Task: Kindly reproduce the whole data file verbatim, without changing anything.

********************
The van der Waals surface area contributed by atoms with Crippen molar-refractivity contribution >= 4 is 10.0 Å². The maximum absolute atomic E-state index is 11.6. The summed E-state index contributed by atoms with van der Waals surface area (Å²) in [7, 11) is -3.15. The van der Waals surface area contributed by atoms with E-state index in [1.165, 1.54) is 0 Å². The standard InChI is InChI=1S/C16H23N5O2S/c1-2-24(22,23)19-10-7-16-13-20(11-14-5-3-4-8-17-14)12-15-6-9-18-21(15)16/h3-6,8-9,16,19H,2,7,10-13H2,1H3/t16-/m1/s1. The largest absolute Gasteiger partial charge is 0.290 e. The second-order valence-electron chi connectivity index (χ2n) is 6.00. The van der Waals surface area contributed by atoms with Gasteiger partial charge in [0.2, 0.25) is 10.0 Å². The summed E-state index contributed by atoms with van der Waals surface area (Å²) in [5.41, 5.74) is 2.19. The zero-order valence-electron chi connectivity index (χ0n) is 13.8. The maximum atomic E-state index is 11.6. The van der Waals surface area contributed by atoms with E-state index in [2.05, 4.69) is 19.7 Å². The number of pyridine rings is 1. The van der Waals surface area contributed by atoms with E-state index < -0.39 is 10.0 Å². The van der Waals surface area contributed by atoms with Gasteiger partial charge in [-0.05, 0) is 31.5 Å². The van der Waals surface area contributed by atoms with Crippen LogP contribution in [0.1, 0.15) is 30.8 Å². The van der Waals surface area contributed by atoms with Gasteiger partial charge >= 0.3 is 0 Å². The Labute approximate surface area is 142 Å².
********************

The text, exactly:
The van der Waals surface area contributed by atoms with Crippen molar-refractivity contribution >= 4 is 10.0 Å². The maximum absolute atomic E-state index is 11.6. The summed E-state index contributed by atoms with van der Waals surface area (Å²) in [7, 11) is -3.15. The van der Waals surface area contributed by atoms with E-state index in [1.165, 1.54) is 0 Å². The standard InChI is InChI=1S/C16H23N5O2S/c1-2-24(22,23)19-10-7-16-13-20(11-14-5-3-4-8-17-14)12-15-6-9-18-21(15)16/h3-6,8-9,16,19H,2,7,10-13H2,1H3/t16-/m1/s1. The largest absolute Gasteiger partial charge is 0.290 e. The second-order valence-electron chi connectivity index (χ2n) is 6.00. The van der Waals surface area contributed by atoms with Gasteiger partial charge in [0.2, 0.25) is 10.0 Å². The summed E-state index contributed by atoms with van der Waals surface area (Å²) in [5.41, 5.74) is 2.19. The zero-order valence-electron chi connectivity index (χ0n) is 13.8. The maximum atomic E-state index is 11.6. The van der Waals surface area contributed by atoms with E-state index in [2.05, 4.69) is 19.7 Å². The number of pyridine rings is 1. The van der Waals surface area contributed by atoms with E-state index < -0.39 is 10.0 Å². The van der Waals surface area contributed by atoms with Gasteiger partial charge in [-0.05, 0) is 31.5 Å². The van der Waals surface area contributed by atoms with Crippen LogP contribution in [0.1, 0.15) is 30.8 Å². The van der Waals surface area contributed by atoms with Gasteiger partial charge >= 0.3 is 0 Å². The Labute approximate surface area is 142 Å².